According to Richard Elliott, executive director of the Canadian HIV/AIDS Legal Network and a vocal supporter of passing C-393, the bill would make full use of flexibilities in the TRIPS Agreement and the 30 August decision without contradicting either.
He said that the legislation would expand the definition of pharmaceutical products from the current specific list of drugs that requires a federal cabinet decision to be modified. The most important reform, he added, is the "one license" solution, which makes the progress of getting a compulsory license "much more straightforward and direct."
Under the existing law, a would-be maker of a generic for export would have to first approach the patent-holders - there would be many in the case of a fixed-dose combination of different HIV/AIDS drugs - to see if the patent-holders would consent to license the drugs on a voluntary basis. After a 30-day period, if a voluntary license is not forthcoming, the generic manufacturer would be able to ask Canadian patent authorities to issue a compulsory license authorising it to produce the drug without the consent of the patent-holder. Currently, however, the 30-day period only starts once the generic manufacturer can tell the brand-name manufacturer the country and quantity of the drug in question. This means that before a Canadian generic manufacturer can start trying to get a license, a developing country government has to have notified the WTO of the names and quantities of the drugs it seeks to import. If the quantity were to change, or another country wanted to import the same drugs, the Canadian generic manufacturer would have to go back to the patent-holders and repeat the process.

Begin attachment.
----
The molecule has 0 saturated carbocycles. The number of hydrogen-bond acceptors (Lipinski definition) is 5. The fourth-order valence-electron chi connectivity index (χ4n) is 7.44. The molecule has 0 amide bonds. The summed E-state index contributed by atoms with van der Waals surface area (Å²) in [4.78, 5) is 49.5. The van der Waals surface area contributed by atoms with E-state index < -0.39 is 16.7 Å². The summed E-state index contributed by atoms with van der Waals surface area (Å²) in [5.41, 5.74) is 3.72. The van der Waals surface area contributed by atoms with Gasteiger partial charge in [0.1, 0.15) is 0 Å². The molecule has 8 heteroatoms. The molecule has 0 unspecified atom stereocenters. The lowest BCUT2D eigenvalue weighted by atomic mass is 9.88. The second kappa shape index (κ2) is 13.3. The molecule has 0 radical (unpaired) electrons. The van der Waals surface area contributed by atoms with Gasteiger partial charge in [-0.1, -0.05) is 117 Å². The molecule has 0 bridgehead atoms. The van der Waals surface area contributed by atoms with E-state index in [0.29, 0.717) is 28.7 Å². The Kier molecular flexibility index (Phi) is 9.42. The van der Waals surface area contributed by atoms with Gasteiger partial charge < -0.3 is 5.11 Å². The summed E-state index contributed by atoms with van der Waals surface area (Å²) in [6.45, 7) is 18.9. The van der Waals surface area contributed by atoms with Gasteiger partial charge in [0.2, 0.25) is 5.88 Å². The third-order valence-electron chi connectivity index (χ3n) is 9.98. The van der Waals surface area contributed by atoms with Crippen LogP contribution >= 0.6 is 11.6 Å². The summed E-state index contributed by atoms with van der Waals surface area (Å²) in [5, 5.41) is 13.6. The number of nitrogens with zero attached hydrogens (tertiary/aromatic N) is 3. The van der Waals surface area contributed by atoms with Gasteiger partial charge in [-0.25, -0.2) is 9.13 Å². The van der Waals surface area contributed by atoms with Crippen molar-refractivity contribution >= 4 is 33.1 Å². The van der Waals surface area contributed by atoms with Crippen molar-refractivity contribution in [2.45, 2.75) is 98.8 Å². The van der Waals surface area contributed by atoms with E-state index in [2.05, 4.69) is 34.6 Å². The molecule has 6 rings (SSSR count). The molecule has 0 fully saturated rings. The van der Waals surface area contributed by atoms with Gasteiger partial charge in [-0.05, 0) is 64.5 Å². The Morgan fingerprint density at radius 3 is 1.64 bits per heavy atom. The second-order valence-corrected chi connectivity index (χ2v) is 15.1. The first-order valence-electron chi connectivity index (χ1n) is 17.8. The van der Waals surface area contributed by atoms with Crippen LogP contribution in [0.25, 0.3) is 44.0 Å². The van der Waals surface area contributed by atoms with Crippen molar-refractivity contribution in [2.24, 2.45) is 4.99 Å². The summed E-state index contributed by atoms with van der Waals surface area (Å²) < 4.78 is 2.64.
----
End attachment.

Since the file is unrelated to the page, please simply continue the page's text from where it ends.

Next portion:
Bill C-393's ‘one-license process' changes the sequence of the process, Elliott said, "so that you don't run into this Catch -22 where a generic manufacturer can't get a license until it has a tentative agreement with a country, but a country really has no incentive to make an agreement with a manufacturer when there's no guarantee that the manufacturer could get them the product."
Under Bill C-393, a Canadian generic manufacturer could approach manufacturers for voluntary licenses without a target country or drug quantity in hand. There would still be a 30 day period before the company could seek a compulsory license, although it could be waived in circumstances outlined in TRIPS Article 31(b) - "in the case of a national emergency or other circumstances of extreme urgency or in cases of public non-commercial use." If it received a compulsory license, the generic manufacturer would be able to export to all countries covered in Canada's legislation, without any fixed limits on the drugs in question. (The importer would still need to notify the WTO before importing any drugs; anti-diversion rules such as differential packaging would still apply, as would disclosure requirements on an informational website.)
According to Elliott, once armed with more expansive compulsory license, Canadian generics manufacturers would be in a position to bid in developing country governments' standard tenders for drug purchases. The increased competition among legal suppliers would push governments' purchase prices downwards; meanwhile, the prospect of greater sales volumes would make it easier for the Canadian companies to offer competitive prices.
Elliott said that while the Canadian bill corrects the imperfections in Canada's implementation of the 30 August decision that had proven to be stumbling blocks to using it, this did not mean that the WTO mechanism was ideal.
Echoing criticisms made by public health groups and backed at the time by the World Health Organization, he suggested that an approach based on TRIPS Article 30, which provides for "limited exceptions to the exclusive rights conferred by a patent" so long as they do not "unreasonably prejudice" the legitimate interests of the patent owner, would have been more straightforward. An ‘Article 30 approach' would have amounted to a standing statutory compulsory license for the limited purpose of exporting drugs to poor countries unable to make them.
An earlier version of Bill C-393 included a provision waiving the need for generic manufacturers to negotiation with patent-holders in circumstances not limited to national emergencies. This, said Elliott, went beyond TRIPS Article 31b, but could have been justified under Article 30. However, that clause was taken out over the course of parliamentary deliberations.
ICTSD reporting; "Access to medicines bill stalling in Senate," VANCOUVER SUN, 22 March 2011.